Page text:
North / South America
Right place at right time for MSHA
Jun, 04 2012
MSHA's coal administrator tells MetroNews the agency was "lucky" that its inspectors were at an Alpha Natural Resource's coal mine in Wyoming County recently when a belt fire occurred.
"If this was on an off-shift and we weren't there I'm not sure what would have happened at Road Fork," MSHA Coal Administrator Kevin Stricklin said.
The belt fire took place May 18 at Alpha's Road Fork 51 mine, but the underground workers were not initially evacuated by the company. MSHA's inspectors stepped in and ordered the miners out.
"You would have hoped they would have removed the people from the mine that 's in-by for sure," Stricklin said. "And then investigate to find out what the cause of the smoke was and then do a testing of their system to find out what went wrong."
After the incident Stricklin ordered a safety blitz of 43 other Alpha operations. He says he wanted to make sure there weren't similar problems. Stricklin says dozens of citations and orders were issued but nothing as serious as what was found at Road Fork.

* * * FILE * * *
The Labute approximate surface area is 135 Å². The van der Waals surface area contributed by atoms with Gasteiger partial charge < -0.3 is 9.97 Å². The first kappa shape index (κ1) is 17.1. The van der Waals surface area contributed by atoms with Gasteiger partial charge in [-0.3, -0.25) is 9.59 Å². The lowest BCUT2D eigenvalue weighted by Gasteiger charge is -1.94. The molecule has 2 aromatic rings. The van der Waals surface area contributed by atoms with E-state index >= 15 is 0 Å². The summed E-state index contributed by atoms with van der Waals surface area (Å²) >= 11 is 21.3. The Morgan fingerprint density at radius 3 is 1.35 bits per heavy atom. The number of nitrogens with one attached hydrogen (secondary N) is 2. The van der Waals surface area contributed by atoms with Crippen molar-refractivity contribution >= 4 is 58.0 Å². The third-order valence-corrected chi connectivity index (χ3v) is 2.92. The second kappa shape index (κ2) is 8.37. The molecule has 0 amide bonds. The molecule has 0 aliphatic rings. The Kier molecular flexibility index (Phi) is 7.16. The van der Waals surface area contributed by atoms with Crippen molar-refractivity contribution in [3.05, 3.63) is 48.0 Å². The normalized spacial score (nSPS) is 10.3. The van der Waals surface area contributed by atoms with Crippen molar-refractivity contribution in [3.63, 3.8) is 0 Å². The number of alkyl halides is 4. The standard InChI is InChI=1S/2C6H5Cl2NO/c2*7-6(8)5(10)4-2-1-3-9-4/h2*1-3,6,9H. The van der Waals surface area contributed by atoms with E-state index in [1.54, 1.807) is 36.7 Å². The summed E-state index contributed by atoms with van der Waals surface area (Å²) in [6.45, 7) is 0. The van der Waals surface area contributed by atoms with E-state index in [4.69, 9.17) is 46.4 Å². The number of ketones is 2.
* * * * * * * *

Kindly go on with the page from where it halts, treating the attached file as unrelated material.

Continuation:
Stricklin says that was "comforting."
Alpha has yet to respond to what MSHA found at its other operations. It initially told its investors about the belt fire but didn't make a big deal out of it.
Stricklin says he doesn't really make anything of Alpha's public response or lack thereof.
"That's up to them, however they want to do it, but my response was to make sure we didn't have another Road Fork there," he said.
Stricklin says Alpha should have evacuated its workers immediately and then tried to find out what went wrong.
"Number 1, why would the belt have burned through in this case? And why did the things in place that should have detected it, the CO system or the slippage sequence switch, not operate correctly?"
Stricklin says the 2006 disaster at Aracoma Coal's Alpha No. 1 mine in Logan County where two miners were killed in a belt fire was in the back of his mind when he heard about what had happened at Road Fork 51.
"It could have turned into another Aracoma if the conditions were as bad as they were at Aracoma," he said.
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